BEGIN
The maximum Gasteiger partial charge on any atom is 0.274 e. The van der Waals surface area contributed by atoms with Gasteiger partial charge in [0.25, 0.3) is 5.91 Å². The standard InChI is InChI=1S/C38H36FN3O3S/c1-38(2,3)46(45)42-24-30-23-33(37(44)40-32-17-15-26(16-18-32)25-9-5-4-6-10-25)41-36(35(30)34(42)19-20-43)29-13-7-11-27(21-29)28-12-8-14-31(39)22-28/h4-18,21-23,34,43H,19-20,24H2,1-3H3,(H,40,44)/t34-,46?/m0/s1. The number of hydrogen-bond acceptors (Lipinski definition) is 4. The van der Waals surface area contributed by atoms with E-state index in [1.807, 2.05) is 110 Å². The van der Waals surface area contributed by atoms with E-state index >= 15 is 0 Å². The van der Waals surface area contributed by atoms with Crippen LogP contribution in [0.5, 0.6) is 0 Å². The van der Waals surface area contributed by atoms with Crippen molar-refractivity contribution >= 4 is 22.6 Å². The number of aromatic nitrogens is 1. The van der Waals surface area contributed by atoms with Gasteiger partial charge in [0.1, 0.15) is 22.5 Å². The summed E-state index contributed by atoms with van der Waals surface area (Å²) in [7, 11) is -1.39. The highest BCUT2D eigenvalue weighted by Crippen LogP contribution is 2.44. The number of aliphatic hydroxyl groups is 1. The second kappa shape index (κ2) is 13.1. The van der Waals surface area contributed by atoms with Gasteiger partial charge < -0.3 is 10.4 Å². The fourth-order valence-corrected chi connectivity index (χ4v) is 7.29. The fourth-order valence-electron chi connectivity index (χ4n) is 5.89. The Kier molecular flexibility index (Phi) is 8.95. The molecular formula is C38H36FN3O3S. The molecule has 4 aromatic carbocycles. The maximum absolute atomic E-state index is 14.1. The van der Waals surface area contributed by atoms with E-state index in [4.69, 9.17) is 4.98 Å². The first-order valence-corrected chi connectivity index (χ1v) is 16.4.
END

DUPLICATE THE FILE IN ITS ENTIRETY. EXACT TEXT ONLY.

The maximum Gasteiger partial charge on any atom is 0.274 e. The van der Waals surface area contributed by atoms with Gasteiger partial charge in [0.25, 0.3) is 5.91 Å². The standard InChI is InChI=1S/C38H36FN3O3S/c1-38(2,3)46(45)42-24-30-23-33(37(44)40-32-17-15-26(16-18-32)25-9-5-4-6-10-25)41-36(35(30)34(42)19-20-43)29-13-7-11-27(21-29)28-12-8-14-31(39)22-28/h4-18,21-23,34,43H,19-20,24H2,1-3H3,(H,40,44)/t34-,46?/m0/s1. The number of hydrogen-bond acceptors (Lipinski definition) is 4. The van der Waals surface area contributed by atoms with E-state index in [1.807, 2.05) is 110 Å². The van der Waals surface area contributed by atoms with E-state index >= 15 is 0 Å². The van der Waals surface area contributed by atoms with Crippen LogP contribution in [0.5, 0.6) is 0 Å². The van der Waals surface area contributed by atoms with Crippen molar-refractivity contribution >= 4 is 22.6 Å². The number of aromatic nitrogens is 1. The van der Waals surface area contributed by atoms with Gasteiger partial charge in [0.1, 0.15) is 22.5 Å². The summed E-state index contributed by atoms with van der Waals surface area (Å²) in [7, 11) is -1.39. The highest BCUT2D eigenvalue weighted by Crippen LogP contribution is 2.44. The number of aliphatic hydroxyl groups is 1. The second kappa shape index (κ2) is 13.1. The van der Waals surface area contributed by atoms with Gasteiger partial charge < -0.3 is 10.4 Å². The fourth-order valence-corrected chi connectivity index (χ4v) is 7.29. The fourth-order valence-electron chi connectivity index (χ4n) is 5.89. The Kier molecular flexibility index (Phi) is 8.95. The molecular formula is C38H36FN3O3S. The molecule has 4 aromatic carbocycles. The maximum absolute atomic E-state index is 14.1. The van der Waals surface area contributed by atoms with E-state index in [4.69, 9.17) is 4.98 Å². The first-order valence-corrected chi connectivity index (χ1v) is 16.4.